I was going to write up a full post on John Derbyshire’s epic fuckup, but the internet being what it is that’s mostly been covered for me (see for example here, here, and here). One point I can add — from my own experience as a white straight cis North American able-bodied English-speaking middle-class right-handed male — is that discussion of privilege occasionally pokes my id in a nasty, resentful place. “You didn’t earn anything”, it seems to say, “you just got where you are by picking the right parents and phenotypes”. Well, yeah, sort of. Checking off all those boxes (note the misleadingly active metaphor) means I’m playing life on Easy Mode.
Of course, I didn’t get to pick and choose at character creation time — I just squirted right out into e1m1 without even the opportunity to remap the controls. But there’s no point trying to pretend that I’m some sort of gritty underdog and manufacture a set of fictional victim-traits for myself.
Instead, I’d be better off spending the effort on pharmaco-wonkery. Here’s Derek Lowe on resveratrol:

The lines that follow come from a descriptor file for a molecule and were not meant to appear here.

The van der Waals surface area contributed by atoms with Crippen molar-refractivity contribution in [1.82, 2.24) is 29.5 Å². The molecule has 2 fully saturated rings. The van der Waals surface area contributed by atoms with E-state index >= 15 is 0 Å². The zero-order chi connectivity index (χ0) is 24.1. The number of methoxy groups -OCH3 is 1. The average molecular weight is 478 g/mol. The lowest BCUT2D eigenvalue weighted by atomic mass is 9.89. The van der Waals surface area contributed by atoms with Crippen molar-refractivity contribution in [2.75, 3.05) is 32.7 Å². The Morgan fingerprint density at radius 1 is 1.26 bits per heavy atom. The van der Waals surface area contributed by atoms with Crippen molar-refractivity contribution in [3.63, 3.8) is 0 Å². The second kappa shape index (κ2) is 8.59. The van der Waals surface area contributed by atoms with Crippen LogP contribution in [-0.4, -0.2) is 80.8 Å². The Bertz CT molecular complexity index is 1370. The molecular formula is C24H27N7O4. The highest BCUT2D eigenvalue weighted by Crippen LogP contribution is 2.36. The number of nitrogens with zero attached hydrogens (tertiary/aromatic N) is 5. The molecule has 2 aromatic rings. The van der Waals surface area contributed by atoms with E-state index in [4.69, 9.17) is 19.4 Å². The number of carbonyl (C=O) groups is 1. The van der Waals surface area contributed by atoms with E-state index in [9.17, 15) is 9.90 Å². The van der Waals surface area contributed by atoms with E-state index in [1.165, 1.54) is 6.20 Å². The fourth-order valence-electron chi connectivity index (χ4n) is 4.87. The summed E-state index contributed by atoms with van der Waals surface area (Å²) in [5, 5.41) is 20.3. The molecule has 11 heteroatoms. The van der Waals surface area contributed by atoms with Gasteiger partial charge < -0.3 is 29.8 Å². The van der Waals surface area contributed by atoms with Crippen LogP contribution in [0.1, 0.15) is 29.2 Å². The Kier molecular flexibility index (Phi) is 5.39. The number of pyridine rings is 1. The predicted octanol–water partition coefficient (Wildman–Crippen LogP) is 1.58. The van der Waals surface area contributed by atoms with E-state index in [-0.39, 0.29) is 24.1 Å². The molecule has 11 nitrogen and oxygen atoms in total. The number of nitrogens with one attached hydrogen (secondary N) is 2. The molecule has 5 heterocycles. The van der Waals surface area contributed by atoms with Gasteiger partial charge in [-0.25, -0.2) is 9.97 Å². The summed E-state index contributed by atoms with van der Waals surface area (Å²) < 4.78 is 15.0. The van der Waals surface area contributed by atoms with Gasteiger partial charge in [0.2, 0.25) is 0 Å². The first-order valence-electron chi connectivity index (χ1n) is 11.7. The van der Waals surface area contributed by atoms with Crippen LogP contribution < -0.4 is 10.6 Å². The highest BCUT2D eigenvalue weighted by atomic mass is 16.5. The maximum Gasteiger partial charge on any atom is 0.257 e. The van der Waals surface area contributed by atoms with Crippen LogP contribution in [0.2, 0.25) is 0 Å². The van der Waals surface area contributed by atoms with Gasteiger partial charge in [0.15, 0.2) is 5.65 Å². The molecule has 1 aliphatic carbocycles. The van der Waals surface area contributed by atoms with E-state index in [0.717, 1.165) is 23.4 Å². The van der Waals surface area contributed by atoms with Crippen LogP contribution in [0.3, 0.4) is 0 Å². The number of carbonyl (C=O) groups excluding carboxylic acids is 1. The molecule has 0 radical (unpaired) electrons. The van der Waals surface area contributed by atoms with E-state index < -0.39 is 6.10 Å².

- Would I take resveratrol? Would you? (In the Pipeline)
Incidentally, if you’re not as big an endocrinology nerd as you would like to be, check this shit out. Wish I’d found that before the long weekend rather than after.
Anyway, it will not surprise you to discover that the research surrounding a compound that’s active in so many pathways is… er, not precisely definitive. Lowe’s conclusion:
The bottom line? Resveratrol is a very interesting compound, and potentially useful. But the details of its actions aren’t clear, and neither, honestly, are the actions themselves. Given the importance of the processes we’re talking about – cellular metabolism, which is intimately involved with aging and lifespan, which is intimately involved with defenses against cancer – I don’t feel that the situation is clear enough yet to make an intelligent decision. So no, I don’t take resveratrol. But I’d be willing to if the fog ever clears.
There are other interesting problem domains that are tangled and foggy, of course. Formula car aerodynamics is one of my favourites, and so is economics. But in all of these domains we’ve found a few things upon which even the experts will all agree, and Adam Ozimek (blogging for Megan McArdle) points us to
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